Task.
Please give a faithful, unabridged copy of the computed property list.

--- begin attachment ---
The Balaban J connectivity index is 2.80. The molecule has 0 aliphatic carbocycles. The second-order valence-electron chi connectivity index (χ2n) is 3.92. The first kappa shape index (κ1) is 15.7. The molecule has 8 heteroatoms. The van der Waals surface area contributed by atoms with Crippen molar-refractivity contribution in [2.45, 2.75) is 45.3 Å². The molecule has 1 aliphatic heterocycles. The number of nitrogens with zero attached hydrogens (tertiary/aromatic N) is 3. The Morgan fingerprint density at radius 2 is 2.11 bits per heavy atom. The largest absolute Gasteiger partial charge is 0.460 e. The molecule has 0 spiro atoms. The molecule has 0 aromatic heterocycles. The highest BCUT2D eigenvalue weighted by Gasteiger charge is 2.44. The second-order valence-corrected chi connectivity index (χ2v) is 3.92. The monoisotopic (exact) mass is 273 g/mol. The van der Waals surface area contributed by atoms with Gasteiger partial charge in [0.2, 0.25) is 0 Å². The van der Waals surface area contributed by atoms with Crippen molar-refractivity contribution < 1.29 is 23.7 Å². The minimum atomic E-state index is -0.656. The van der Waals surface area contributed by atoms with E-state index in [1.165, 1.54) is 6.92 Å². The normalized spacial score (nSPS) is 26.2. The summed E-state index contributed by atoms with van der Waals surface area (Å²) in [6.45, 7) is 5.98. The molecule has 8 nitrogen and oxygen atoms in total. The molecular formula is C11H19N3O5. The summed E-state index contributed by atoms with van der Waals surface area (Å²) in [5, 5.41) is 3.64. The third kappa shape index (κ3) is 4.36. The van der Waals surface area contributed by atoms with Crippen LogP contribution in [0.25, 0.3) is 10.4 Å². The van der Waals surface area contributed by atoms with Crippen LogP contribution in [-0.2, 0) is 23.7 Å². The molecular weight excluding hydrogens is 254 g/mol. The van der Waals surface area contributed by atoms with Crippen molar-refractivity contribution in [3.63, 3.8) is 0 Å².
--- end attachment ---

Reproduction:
The Balaban J connectivity index is 2.80. The molecule has 0 aliphatic carbocycles. The second-order valence-electron chi connectivity index (χ2n) is 3.92. The first kappa shape index (κ1) is 15.7. The molecule has 8 heteroatoms. The van der Waals surface area contributed by atoms with Crippen molar-refractivity contribution in [2.45, 2.75) is 45.3 Å². The molecule has 1 aliphatic heterocycles. The number of nitrogens with zero attached hydrogens (tertiary/aromatic N) is 3. The Morgan fingerprint density at radius 2 is 2.11 bits per heavy atom. The largest absolute Gasteiger partial charge is 0.460 e. The molecule has 0 spiro atoms. The molecule has 0 aromatic heterocycles. The highest BCUT2D eigenvalue weighted by Gasteiger charge is 2.44. The second-order valence-corrected chi connectivity index (χ2v) is 3.92. The monoisotopic (exact) mass is 273 g/mol. The van der Waals surface area contributed by atoms with Gasteiger partial charge in [0.2, 0.25) is 0 Å². The van der Waals surface area contributed by atoms with Crippen molar-refractivity contribution < 1.29 is 23.7 Å². The minimum atomic E-state index is -0.656. The van der Waals surface area contributed by atoms with E-state index in [1.165, 1.54) is 6.92 Å². The normalized spacial score (nSPS) is 26.2. The summed E-state index contributed by atoms with van der Waals surface area (Å²) in [6.45, 7) is 5.98. The molecule has 8 nitrogen and oxygen atoms in total. The molecular formula is C11H19N3O5. The summed E-state index contributed by atoms with van der Waals surface area (Å²) in [5, 5.41) is 3.64. The third kappa shape index (κ3) is 4.36. The van der Waals surface area contributed by atoms with Crippen LogP contribution in [0.25, 0.3) is 10.4 Å². The van der Waals surface area contributed by atoms with Crippen LogP contribution in [-0.2, 0) is 23.7 Å². The molecular weight excluding hydrogens is 254 g/mol. The van der Waals surface area contributed by atoms with Crippen molar-refractivity contribution in [3.63, 3.8) is 0 Å².